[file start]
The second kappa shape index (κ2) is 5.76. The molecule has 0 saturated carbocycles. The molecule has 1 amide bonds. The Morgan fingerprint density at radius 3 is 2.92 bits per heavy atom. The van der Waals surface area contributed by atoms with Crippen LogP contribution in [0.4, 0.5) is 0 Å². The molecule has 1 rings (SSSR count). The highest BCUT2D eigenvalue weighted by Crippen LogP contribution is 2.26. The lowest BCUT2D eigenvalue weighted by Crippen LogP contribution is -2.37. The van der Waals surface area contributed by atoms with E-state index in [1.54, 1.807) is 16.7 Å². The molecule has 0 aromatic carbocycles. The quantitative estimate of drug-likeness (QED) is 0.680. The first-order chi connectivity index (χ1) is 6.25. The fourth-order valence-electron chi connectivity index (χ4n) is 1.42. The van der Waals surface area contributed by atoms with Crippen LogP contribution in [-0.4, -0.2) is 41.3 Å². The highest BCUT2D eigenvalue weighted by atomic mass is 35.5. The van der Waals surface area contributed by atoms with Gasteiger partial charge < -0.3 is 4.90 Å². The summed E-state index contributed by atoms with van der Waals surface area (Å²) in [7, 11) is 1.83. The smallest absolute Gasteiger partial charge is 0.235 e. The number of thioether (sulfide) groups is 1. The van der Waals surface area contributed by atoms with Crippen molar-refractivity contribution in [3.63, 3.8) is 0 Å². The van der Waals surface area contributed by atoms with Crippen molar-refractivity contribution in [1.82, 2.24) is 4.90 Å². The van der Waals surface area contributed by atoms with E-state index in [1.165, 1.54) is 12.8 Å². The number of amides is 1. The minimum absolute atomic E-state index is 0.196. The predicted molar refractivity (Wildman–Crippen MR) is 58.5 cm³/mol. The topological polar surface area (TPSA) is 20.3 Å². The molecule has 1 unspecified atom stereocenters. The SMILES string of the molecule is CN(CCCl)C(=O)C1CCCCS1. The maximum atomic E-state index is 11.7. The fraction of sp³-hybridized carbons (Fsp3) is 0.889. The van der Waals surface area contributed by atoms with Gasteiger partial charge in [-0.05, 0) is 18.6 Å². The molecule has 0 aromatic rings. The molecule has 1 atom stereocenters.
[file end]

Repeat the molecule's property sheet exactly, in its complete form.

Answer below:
The second kappa shape index (κ2) is 5.76. The molecule has 0 saturated carbocycles. The molecule has 1 amide bonds. The Morgan fingerprint density at radius 3 is 2.92 bits per heavy atom. The van der Waals surface area contributed by atoms with Crippen LogP contribution in [0.4, 0.5) is 0 Å². The molecule has 1 rings (SSSR count). The highest BCUT2D eigenvalue weighted by Crippen LogP contribution is 2.26. The lowest BCUT2D eigenvalue weighted by Crippen LogP contribution is -2.37. The van der Waals surface area contributed by atoms with E-state index in [1.54, 1.807) is 16.7 Å². The molecule has 0 aromatic carbocycles. The quantitative estimate of drug-likeness (QED) is 0.680. The first-order chi connectivity index (χ1) is 6.25. The fourth-order valence-electron chi connectivity index (χ4n) is 1.42. The van der Waals surface area contributed by atoms with Crippen LogP contribution in [-0.4, -0.2) is 41.3 Å². The highest BCUT2D eigenvalue weighted by atomic mass is 35.5. The van der Waals surface area contributed by atoms with Gasteiger partial charge < -0.3 is 4.90 Å². The summed E-state index contributed by atoms with van der Waals surface area (Å²) in [7, 11) is 1.83. The smallest absolute Gasteiger partial charge is 0.235 e. The number of thioether (sulfide) groups is 1. The van der Waals surface area contributed by atoms with Crippen molar-refractivity contribution in [3.63, 3.8) is 0 Å². The van der Waals surface area contributed by atoms with Crippen molar-refractivity contribution in [1.82, 2.24) is 4.90 Å². The van der Waals surface area contributed by atoms with E-state index in [1.165, 1.54) is 12.8 Å². The number of amides is 1. The minimum absolute atomic E-state index is 0.196. The predicted molar refractivity (Wildman–Crippen MR) is 58.5 cm³/mol. The topological polar surface area (TPSA) is 20.3 Å². The molecule has 1 unspecified atom stereocenters. The SMILES string of the molecule is CN(CCCl)C(=O)C1CCCCS1. The maximum atomic E-state index is 11.7. The fraction of sp³-hybridized carbons (Fsp3) is 0.889. The van der Waals surface area contributed by atoms with Gasteiger partial charge in [-0.05, 0) is 18.6 Å². The molecule has 0 aromatic rings. The molecule has 1 atom stereocenters.